Like many writers, I started as a child with poetry, mostly moody tomes about the shape of loneliness. In my late adolescence and twenties, I got involved with the New York poetry “scene” – took workshops with well-known poets, started a magazine with some like-minded students, and moved into NYC from New Jersey. I have the classic bulging scrapbook of rejections, but “still, she persisted” (!) and started to publish in small journals and magazines. I won some awards, and did a stint at BreadLoaf. The mountains were gorgeous and we all got strep throat that year. I kept writing and submitting poetry, but couldn’t quite get a collection together or win a competition. Felt a bit defeated and hated networking. Decided I needed a “real” career and went to Smith College School for Social Work and then did a fellowship at Yale and started my private practice as a psychotherapist. I wrote and published essays in a few clinical journals, and writing poetry started to recede. But for multiple decades now, writing has continued to be a part of me. I’ve written and published essays in anthologies, and online. In 2010 I realized a life-long dream: I published a book – a memoir of my unexpected and unusual foray as a middle-aged woman into the world of….boxing!! Blows to the Head: How Boxing Changed My Mind (SUNY Press, 2010) led to covering some boxing matches, attending Gleason’s Fantasy Boxing Camp; lots of adventures, and it led to more writing, with pieces in The Forward, and articles about the book.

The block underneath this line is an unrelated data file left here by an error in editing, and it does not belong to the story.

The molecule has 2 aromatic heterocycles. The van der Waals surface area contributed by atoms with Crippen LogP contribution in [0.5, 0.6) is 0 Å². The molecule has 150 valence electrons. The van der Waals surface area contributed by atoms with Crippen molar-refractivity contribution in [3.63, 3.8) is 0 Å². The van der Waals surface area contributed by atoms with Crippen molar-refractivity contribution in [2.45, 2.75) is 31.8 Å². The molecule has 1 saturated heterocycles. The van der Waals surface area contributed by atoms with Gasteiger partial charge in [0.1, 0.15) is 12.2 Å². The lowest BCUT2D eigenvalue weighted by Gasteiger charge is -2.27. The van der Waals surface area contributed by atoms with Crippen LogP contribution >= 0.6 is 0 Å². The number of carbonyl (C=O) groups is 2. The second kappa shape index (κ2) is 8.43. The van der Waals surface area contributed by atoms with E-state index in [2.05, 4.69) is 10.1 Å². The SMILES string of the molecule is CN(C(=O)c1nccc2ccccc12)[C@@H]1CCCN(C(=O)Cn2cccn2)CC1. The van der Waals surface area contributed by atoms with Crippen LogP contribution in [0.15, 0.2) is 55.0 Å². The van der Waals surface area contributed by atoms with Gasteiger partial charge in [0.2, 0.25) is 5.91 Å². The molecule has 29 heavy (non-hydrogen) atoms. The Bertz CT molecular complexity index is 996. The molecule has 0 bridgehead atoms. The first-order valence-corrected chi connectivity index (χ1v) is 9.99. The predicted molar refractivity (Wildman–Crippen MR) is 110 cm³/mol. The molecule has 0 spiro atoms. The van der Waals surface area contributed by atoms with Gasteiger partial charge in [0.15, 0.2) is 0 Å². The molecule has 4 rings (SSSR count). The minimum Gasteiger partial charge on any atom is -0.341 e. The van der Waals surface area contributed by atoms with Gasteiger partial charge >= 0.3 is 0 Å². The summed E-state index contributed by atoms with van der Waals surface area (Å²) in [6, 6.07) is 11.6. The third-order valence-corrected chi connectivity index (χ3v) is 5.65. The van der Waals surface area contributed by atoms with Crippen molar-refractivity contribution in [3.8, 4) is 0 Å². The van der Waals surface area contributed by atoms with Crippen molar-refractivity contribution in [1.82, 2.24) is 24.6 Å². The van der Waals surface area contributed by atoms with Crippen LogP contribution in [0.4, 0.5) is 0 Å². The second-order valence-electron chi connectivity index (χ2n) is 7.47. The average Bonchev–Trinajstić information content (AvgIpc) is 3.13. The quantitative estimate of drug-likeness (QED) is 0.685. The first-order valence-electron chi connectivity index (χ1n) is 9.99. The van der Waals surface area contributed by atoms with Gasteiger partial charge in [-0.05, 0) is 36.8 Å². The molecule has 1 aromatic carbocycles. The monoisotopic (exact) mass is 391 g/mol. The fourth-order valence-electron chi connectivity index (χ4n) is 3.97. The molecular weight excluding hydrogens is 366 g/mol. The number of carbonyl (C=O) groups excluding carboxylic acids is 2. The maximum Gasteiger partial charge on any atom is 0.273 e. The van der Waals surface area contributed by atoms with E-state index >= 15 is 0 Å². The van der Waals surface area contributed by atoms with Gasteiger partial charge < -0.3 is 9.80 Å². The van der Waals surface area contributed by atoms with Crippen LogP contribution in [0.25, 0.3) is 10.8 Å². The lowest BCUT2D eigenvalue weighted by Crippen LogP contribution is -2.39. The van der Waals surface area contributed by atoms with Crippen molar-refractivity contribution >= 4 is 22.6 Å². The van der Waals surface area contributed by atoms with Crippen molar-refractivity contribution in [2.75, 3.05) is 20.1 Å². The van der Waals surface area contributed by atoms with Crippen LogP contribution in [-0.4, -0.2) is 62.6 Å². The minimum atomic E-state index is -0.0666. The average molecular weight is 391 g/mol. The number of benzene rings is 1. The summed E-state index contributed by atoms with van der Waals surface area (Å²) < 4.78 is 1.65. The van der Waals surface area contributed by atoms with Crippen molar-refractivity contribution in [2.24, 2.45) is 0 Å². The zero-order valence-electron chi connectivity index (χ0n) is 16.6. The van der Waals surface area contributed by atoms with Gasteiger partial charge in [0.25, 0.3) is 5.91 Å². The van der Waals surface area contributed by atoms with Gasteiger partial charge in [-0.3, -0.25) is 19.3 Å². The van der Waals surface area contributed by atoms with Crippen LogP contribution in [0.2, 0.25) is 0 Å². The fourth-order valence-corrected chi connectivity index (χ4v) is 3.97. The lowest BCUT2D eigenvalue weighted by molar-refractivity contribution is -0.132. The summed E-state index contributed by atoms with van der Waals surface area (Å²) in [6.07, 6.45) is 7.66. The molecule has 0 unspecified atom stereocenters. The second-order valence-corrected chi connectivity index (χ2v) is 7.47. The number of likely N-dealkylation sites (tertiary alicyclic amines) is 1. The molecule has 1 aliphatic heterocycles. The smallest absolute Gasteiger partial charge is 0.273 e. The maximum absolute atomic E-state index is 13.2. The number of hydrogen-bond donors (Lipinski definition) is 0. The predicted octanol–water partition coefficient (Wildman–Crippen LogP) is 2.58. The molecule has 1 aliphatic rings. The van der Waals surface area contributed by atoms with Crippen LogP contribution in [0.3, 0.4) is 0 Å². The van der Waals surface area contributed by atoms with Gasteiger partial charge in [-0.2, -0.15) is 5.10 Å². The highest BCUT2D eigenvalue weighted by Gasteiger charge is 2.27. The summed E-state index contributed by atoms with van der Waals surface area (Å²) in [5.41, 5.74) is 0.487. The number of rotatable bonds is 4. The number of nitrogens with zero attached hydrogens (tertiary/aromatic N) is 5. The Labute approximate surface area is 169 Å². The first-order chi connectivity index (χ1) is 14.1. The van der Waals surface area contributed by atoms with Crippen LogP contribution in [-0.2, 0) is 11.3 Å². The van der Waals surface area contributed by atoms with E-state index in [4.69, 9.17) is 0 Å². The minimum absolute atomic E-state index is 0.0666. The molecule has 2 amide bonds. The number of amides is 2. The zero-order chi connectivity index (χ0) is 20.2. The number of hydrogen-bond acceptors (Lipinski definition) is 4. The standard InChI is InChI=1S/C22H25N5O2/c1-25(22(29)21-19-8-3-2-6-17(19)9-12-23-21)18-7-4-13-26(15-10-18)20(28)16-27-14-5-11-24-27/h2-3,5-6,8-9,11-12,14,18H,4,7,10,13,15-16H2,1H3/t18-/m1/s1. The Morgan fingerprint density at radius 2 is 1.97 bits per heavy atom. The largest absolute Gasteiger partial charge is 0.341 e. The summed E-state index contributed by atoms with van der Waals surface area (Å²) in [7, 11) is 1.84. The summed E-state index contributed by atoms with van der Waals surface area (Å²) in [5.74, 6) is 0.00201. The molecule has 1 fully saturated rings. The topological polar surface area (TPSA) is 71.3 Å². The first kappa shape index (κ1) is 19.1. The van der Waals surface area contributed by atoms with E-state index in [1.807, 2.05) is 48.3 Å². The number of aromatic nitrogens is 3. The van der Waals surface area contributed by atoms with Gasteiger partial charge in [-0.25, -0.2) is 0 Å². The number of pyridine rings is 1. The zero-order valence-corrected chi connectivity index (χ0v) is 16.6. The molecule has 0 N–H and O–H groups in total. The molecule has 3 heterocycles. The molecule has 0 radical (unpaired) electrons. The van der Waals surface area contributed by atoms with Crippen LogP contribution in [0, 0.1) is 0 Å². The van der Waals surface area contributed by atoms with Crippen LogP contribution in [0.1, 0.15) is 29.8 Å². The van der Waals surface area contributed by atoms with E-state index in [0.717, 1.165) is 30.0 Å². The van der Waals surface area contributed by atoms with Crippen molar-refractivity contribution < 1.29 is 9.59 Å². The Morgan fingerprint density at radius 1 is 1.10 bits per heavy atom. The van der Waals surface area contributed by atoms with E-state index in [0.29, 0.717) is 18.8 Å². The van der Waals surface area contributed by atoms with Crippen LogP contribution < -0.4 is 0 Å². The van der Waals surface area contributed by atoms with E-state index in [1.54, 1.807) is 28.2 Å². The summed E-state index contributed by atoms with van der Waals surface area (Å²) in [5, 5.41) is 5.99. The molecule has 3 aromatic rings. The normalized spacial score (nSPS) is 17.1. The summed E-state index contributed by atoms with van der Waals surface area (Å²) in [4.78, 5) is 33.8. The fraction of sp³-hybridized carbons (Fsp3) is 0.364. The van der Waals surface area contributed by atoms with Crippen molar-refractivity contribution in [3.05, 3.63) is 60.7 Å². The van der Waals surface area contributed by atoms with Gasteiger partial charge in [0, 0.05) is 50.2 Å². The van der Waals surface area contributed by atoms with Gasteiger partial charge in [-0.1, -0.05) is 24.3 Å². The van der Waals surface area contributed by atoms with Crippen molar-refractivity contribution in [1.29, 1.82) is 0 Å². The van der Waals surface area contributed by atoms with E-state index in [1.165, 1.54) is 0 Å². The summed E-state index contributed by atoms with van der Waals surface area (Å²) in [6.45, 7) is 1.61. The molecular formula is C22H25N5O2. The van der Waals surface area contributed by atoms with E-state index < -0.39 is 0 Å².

The “what”of my creativity also includes my life-long involvement with independent radio. I host a music and interview show, “A Miniature World,” on an alternative, non-commercial station, WPKN, 89.5FM, and wpkn.org. I create short audio essays. I love the thrill of combining spoken word with a musical piece that fits. Nothing else feels like that. I love giving other authors an opportunity for a long-form interview, when I have the time and opportunity.
My older sisters are both writers, and my father was a frustrated journalist who took a job as a traveling candy salesman to support the family. I was never particularly talented in the visual arts, only had a very enthusiastic appreciation of them. Films were always a great source of inspiration to me. I’m often inspired by memories, people, and events that I’m haunted by—I am pulled along by questions that have unsatisfying answers, or no answers at all. With memoir, I never know exactly where I’m going at first, or what I will discover. I love when there is research involved. I get lost in it.
My work in audio led to a big change in my focus – I produced (and recently launched) a six-episode audio memoir, Ten Days in Newark.
There’s a little engine inside me, always churning. When it pushes me to produce something, I have a satisfying feeling that gives my life more meaning. Sometimes I have a feeling of conviction that I have something to say. When that resonates with other people, it is an exquisitely satisfying, like the comfort I myself feel when reading works by writers who move me. I read voraciously and fast. I am awed by people who can write fiction, because I am not terribly good with structure.